We arrived on the Big Island yesterday afternoon, about 30 hours ago as I type this, and though we are still coping with East Coast-to-Hawaii jet lag — I woke up at 4 AM today — we have nonetheless settled right in to our tropical home away from home. And it feels like that, too, i.e., the home part: this place is real easy to get used to, doubly so since this is our third winter here. Our goal has now become convincing all of our family and friends to move here so we can stay for good.

We have spent the day variously basking on the lanai (known as a patio just about anywhere else) and running various errands, the latter mostly in the form of grocery shopping or buying items that we forgot to bring. Those missing items included hats (I would not recognize Alice without her floppy garden hat) and the wall charger for my camera batteries.

But I did manage to execute a couple of short drone flights so that I can give you a bit of a feel for the environs.  I am still very much learning the fine points of getting good photo and video results from the thing — you know, niceties like steering and camera settings — but nonetheless here is today’s result:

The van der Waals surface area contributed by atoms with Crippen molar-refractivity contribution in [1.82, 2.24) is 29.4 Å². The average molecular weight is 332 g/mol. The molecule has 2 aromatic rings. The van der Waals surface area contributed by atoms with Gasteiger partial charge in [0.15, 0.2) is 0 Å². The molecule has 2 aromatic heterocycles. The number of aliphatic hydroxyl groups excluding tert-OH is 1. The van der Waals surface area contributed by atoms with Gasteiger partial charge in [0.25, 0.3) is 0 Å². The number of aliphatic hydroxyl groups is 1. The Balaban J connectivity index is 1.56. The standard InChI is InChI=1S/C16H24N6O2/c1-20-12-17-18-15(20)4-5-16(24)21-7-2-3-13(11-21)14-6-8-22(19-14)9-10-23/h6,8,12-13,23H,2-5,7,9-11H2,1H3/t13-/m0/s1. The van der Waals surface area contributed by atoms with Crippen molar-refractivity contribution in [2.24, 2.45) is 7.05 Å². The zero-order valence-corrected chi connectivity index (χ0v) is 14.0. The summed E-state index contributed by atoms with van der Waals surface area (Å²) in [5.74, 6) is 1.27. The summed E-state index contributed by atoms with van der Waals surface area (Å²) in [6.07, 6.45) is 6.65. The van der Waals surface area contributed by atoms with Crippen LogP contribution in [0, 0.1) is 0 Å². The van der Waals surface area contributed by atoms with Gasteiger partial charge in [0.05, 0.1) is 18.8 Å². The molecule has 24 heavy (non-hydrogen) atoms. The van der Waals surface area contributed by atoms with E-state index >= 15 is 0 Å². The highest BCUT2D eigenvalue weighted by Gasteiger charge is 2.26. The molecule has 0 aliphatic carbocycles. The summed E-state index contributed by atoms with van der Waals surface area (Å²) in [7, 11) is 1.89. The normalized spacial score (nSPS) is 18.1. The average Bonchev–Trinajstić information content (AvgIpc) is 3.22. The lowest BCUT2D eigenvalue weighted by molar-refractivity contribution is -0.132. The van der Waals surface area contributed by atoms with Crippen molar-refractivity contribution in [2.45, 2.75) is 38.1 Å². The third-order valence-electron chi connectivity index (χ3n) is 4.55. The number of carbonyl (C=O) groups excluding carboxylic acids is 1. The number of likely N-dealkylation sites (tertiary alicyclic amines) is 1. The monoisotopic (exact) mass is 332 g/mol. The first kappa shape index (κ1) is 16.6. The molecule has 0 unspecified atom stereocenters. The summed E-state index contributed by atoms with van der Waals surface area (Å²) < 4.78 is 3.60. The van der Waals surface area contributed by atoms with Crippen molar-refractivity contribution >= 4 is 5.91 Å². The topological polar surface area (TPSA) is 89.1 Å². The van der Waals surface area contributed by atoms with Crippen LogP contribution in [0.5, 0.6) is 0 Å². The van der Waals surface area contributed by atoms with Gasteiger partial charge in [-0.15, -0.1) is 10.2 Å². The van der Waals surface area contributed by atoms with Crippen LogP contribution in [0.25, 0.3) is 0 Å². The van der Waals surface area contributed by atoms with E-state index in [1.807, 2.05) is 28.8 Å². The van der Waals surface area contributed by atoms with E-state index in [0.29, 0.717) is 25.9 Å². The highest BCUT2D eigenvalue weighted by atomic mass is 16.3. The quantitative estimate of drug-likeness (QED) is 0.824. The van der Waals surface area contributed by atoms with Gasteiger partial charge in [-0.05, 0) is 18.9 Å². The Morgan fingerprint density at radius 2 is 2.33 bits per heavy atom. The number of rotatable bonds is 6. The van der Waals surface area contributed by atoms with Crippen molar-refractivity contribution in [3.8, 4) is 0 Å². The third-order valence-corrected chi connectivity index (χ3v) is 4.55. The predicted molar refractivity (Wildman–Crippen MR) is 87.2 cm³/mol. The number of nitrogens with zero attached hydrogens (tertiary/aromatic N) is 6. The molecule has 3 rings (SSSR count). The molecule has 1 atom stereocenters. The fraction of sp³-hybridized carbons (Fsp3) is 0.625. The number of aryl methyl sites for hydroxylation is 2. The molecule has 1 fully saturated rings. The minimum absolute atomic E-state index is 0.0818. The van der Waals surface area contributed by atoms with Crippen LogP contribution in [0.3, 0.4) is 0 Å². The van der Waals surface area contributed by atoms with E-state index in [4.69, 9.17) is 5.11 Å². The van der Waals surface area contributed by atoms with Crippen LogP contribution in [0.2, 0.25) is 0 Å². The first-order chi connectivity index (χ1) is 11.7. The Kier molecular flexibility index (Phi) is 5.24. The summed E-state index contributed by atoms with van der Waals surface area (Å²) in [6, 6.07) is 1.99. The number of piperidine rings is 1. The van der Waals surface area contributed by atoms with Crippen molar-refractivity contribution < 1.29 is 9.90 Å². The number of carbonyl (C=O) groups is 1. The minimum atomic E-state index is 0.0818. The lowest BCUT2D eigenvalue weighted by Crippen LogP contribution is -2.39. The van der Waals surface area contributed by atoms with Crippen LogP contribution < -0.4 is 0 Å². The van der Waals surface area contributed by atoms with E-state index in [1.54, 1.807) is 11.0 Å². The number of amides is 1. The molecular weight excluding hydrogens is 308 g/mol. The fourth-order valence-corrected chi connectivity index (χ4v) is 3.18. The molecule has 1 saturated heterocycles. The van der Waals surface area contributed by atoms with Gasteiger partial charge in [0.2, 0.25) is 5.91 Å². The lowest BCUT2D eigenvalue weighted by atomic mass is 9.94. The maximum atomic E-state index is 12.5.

You will notice the ubiquity of lava rock, e.g., the rather uninviting jagged ebon expanse adjacent to the swimming pool at about the one-minute mark in the video. That’s what the whole complex would look like were it not for the intervention of developers. In fact, in significant measure that’s what this whole side of the island would look like.

You’ll note similarly that the shoreline — about 250 meters from our house as the drone flies — is quite rough-looking. It’s that lava again, pretty much up and down the coast. But there are a number of nice beaches, mostly of the black sand variety where the lava has eroded. There’s quite an attractive one just another couple of hundred meters up the coast, just beyond where the video ends. (I started getting some radio interference and so brought the drone home earlier than planned rather than risk losing control.) You can also see that the water is quite clear, with coral reefs visible in the shallows. The snorkeling around here is superb.

About 45 minutes up the coast from here is an enormous, picturesque, and very popular white sand beach called Hapuna. I confess to being puzzled by its geology. Black sand I get; it’s just broken down lava. But where did the white sand come from? Some research is required, but not tonight.